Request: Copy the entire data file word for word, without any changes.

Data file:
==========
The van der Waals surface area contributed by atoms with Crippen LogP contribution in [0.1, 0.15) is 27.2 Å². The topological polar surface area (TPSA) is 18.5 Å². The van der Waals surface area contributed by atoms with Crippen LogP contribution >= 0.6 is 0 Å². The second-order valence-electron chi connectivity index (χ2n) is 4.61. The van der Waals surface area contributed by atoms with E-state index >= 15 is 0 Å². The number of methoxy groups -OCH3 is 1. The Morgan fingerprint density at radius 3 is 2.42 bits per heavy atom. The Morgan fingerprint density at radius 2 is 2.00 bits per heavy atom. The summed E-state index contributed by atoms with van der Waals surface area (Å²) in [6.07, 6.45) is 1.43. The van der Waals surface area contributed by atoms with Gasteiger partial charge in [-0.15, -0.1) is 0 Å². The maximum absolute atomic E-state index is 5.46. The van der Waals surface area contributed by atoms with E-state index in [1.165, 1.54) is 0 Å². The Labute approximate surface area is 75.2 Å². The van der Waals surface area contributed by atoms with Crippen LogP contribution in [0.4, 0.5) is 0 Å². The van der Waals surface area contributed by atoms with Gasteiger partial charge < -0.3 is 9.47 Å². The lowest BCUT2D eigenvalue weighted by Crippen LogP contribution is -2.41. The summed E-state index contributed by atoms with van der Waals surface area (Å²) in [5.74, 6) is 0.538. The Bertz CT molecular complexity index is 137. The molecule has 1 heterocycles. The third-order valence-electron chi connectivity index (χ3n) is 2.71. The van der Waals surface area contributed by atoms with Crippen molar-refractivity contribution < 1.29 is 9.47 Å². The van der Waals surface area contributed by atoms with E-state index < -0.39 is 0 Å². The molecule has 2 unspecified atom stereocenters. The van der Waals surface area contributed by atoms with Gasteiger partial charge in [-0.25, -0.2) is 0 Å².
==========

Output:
The van der Waals surface area contributed by atoms with Crippen LogP contribution in [0.1, 0.15) is 27.2 Å². The topological polar surface area (TPSA) is 18.5 Å². The van der Waals surface area contributed by atoms with Crippen LogP contribution >= 0.6 is 0 Å². The second-order valence-electron chi connectivity index (χ2n) is 4.61. The van der Waals surface area contributed by atoms with E-state index >= 15 is 0 Å². The number of methoxy groups -OCH3 is 1. The Morgan fingerprint density at radius 3 is 2.42 bits per heavy atom. The Morgan fingerprint density at radius 2 is 2.00 bits per heavy atom. The summed E-state index contributed by atoms with van der Waals surface area (Å²) in [6.07, 6.45) is 1.43. The van der Waals surface area contributed by atoms with Gasteiger partial charge in [-0.15, -0.1) is 0 Å². The maximum absolute atomic E-state index is 5.46. The van der Waals surface area contributed by atoms with E-state index in [1.165, 1.54) is 0 Å². The Labute approximate surface area is 75.2 Å². The van der Waals surface area contributed by atoms with Crippen LogP contribution in [0.4, 0.5) is 0 Å². The van der Waals surface area contributed by atoms with Gasteiger partial charge < -0.3 is 9.47 Å². The lowest BCUT2D eigenvalue weighted by Crippen LogP contribution is -2.41. The summed E-state index contributed by atoms with van der Waals surface area (Å²) in [5.74, 6) is 0.538. The Bertz CT molecular complexity index is 137. The molecule has 1 heterocycles. The third-order valence-electron chi connectivity index (χ3n) is 2.71. The van der Waals surface area contributed by atoms with Crippen molar-refractivity contribution < 1.29 is 9.47 Å². The van der Waals surface area contributed by atoms with E-state index < -0.39 is 0 Å². The molecule has 2 unspecified atom stereocenters. The van der Waals surface area contributed by atoms with Gasteiger partial charge in [-0.25, -0.2) is 0 Å².